Researchers at NYU’s Tandon School of Engineering and Grossman School of Medicine have created an app to help people with visual impairments navigate New York City’s subway system. Commute Booster uses a smartphone camera to recognize relevant signs along a transit route, guiding the user to their destination while ignoring nonessential signs and posters.
Commute Booster is designed for the “middle mile,” where passengers trawl through turnstiles, busy passageways and terminals to stay on the correct route. The app combines general transit feed specification (GTFS), a standardized and publicly available database about public transportation routes, with optical character recognition (OCR) to interpret signs and guide the user accordingly. “By integrating these two components, Commute Booster provides real-time feedback to users regarding the presence or absence of relevant navigation signs within the field of view of their phone camera during their journey,” an NYU press release published today reads.
A study that used the app on three NYC stations — Jay Street-Metrotech, Dekalb Avenue and Canal Street — had a 97 percent success rate in identifying the relevant signs needed to reach a mock destination. It managed to “read” the signs at a distance and from various angles expected from a typical commute.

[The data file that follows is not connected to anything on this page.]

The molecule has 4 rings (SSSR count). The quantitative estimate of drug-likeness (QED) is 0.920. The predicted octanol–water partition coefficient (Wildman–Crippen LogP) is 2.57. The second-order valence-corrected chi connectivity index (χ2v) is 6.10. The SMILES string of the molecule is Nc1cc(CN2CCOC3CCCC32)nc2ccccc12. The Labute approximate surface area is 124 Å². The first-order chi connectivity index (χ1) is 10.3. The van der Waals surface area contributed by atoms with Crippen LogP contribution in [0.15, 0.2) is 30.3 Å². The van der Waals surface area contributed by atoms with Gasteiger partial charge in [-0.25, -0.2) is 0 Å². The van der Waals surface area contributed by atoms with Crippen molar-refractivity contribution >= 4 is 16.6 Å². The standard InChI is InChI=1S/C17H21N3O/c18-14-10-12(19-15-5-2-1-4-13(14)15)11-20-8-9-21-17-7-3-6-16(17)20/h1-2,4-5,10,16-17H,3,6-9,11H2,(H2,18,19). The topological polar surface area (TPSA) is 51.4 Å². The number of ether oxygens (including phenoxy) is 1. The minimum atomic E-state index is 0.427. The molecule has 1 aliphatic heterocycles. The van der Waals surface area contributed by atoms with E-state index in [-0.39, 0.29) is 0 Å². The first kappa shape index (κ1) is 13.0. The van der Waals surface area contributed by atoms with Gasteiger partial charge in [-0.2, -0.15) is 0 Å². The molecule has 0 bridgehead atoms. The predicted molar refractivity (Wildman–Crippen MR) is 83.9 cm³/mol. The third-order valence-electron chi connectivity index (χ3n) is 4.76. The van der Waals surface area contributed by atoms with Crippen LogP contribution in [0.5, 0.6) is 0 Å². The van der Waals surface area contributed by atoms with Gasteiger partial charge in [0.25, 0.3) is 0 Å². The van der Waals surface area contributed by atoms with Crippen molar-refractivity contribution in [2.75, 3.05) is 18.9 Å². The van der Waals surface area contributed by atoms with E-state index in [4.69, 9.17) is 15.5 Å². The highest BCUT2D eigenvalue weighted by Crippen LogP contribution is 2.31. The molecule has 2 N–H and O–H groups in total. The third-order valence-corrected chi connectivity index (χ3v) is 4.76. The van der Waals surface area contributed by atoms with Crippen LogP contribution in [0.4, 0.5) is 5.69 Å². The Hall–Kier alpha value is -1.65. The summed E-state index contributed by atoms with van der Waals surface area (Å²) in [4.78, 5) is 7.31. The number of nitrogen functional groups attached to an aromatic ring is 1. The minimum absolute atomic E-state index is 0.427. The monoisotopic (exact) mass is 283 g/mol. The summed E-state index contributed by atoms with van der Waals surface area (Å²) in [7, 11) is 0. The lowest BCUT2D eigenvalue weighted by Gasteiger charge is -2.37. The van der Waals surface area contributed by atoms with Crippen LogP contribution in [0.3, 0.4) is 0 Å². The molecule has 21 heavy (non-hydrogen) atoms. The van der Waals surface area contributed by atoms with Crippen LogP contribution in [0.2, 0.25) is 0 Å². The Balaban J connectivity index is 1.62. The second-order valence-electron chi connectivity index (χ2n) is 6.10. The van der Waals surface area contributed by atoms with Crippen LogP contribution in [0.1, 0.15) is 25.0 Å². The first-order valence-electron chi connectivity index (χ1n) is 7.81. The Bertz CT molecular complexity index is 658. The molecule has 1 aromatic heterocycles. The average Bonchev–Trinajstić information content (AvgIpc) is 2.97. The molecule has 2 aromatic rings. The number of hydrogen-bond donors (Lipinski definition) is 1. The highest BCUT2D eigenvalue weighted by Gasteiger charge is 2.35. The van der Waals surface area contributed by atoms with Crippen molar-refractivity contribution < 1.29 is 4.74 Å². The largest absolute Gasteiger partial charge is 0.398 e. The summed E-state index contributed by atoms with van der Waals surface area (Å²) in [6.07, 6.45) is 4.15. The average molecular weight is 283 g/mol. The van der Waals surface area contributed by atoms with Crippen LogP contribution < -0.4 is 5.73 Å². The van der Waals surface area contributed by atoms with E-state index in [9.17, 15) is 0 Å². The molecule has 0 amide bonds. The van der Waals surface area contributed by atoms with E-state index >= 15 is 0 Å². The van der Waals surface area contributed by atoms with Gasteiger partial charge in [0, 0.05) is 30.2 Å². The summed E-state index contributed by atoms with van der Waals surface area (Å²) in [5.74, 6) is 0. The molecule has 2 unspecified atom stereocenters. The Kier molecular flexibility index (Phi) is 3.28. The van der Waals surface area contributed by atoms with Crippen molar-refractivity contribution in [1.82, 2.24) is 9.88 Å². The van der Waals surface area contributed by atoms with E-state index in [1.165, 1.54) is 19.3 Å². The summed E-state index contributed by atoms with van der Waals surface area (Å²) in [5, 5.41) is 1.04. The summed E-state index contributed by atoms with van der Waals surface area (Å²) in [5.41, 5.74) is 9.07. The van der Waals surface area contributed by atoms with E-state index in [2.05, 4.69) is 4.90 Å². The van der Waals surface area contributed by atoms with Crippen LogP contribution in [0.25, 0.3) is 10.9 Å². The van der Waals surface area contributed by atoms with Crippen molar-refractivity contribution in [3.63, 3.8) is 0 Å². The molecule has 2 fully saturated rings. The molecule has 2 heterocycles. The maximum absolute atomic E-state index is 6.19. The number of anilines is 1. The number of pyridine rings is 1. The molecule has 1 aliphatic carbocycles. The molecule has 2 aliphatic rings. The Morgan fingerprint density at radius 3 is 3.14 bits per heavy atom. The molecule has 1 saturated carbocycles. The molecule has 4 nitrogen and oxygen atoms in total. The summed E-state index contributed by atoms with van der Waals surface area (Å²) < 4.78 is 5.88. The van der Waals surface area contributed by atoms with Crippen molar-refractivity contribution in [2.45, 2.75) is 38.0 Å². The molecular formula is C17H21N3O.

“The ‘middle mile’ often involves negotiating a complex network of underground corridors, ticket booths and subway platforms. It can be treacherous for people who cannot rely on sight,” said John-Ross Rizzo, MD, an NYU professor (and co-author of the paper) known for his engineering work that helps people with disabilities. “Most GPS-enabled navigation apps address ‘first’ and ‘last’ miles only, so they fall short of meeting the needs of blind or low-vision commuters. Commute Booster is meant to fill that gap.”
Next is a planned human subject study to see how well the app holds up in real-world navigation scenarios. After that, the researchers hope to make it available for public use “in the near term.” Commute Booster is a simple smartphone app using a modern handset’s standard sensors, but that means users need to hold their phones’ cameras up as they navigate New York’s subway system — still well worth it, but less than an ideal setup. One can easily imagine this or a similar app running on AR smartglasses if or when they ever find broader consumer appeal. (Some companies have already tried.)